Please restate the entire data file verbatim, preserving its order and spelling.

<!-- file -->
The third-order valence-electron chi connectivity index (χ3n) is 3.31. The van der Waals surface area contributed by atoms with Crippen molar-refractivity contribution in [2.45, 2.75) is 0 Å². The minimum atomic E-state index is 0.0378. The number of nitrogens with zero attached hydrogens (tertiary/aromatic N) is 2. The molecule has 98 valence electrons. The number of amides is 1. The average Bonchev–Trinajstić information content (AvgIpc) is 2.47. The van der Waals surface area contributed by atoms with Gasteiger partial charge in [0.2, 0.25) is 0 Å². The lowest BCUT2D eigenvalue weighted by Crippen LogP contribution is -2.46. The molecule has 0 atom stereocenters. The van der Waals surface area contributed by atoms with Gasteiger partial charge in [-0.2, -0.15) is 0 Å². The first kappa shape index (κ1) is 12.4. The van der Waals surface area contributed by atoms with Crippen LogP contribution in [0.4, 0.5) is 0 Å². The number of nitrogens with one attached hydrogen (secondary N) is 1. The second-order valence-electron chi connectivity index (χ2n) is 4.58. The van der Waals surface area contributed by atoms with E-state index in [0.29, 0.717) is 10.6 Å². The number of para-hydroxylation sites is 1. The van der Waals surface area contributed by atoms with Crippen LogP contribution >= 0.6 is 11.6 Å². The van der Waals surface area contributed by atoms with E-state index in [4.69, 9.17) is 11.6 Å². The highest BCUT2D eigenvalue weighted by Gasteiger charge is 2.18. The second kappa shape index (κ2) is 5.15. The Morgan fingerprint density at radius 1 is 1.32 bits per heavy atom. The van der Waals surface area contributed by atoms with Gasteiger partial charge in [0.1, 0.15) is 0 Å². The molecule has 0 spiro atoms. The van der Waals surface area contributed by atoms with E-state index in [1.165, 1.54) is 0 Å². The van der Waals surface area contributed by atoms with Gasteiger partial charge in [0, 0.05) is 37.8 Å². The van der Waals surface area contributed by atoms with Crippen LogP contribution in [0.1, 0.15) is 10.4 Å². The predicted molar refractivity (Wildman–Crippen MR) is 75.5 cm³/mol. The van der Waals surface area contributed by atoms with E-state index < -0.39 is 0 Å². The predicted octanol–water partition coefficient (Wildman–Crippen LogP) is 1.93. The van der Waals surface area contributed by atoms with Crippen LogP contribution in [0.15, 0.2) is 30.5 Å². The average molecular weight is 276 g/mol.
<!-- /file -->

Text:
The third-order valence-electron chi connectivity index (χ3n) is 3.31. The van der Waals surface area contributed by atoms with Crippen molar-refractivity contribution in [2.45, 2.75) is 0 Å². The minimum atomic E-state index is 0.0378. The number of nitrogens with zero attached hydrogens (tertiary/aromatic N) is 2. The molecule has 98 valence electrons. The number of amides is 1. The average Bonchev–Trinajstić information content (AvgIpc) is 2.47. The van der Waals surface area contributed by atoms with Gasteiger partial charge in [0.2, 0.25) is 0 Å². The lowest BCUT2D eigenvalue weighted by Crippen LogP contribution is -2.46. The molecule has 0 atom stereocenters. The van der Waals surface area contributed by atoms with Gasteiger partial charge in [-0.2, -0.15) is 0 Å². The first kappa shape index (κ1) is 12.4. The van der Waals surface area contributed by atoms with Crippen LogP contribution in [0.4, 0.5) is 0 Å². The number of nitrogens with one attached hydrogen (secondary N) is 1. The second-order valence-electron chi connectivity index (χ2n) is 4.58. The van der Waals surface area contributed by atoms with E-state index in [0.29, 0.717) is 10.6 Å². The number of para-hydroxylation sites is 1. The van der Waals surface area contributed by atoms with Crippen LogP contribution >= 0.6 is 11.6 Å². The van der Waals surface area contributed by atoms with E-state index in [4.69, 9.17) is 11.6 Å². The highest BCUT2D eigenvalue weighted by Gasteiger charge is 2.18. The second kappa shape index (κ2) is 5.15. The Morgan fingerprint density at radius 1 is 1.32 bits per heavy atom. The van der Waals surface area contributed by atoms with Gasteiger partial charge in [0.1, 0.15) is 0 Å². The molecule has 0 spiro atoms. The van der Waals surface area contributed by atoms with E-state index in [1.165, 1.54) is 0 Å². The van der Waals surface area contributed by atoms with Gasteiger partial charge in [0, 0.05) is 37.8 Å². The van der Waals surface area contributed by atoms with Crippen LogP contribution in [0.1, 0.15) is 10.4 Å². The predicted molar refractivity (Wildman–Crippen MR) is 75.5 cm³/mol. The van der Waals surface area contributed by atoms with E-state index < -0.39 is 0 Å². The predicted octanol–water partition coefficient (Wildman–Crippen LogP) is 1.93. The van der Waals surface area contributed by atoms with Crippen LogP contribution in [0.15, 0.2) is 30.5 Å². The average molecular weight is 276 g/mol.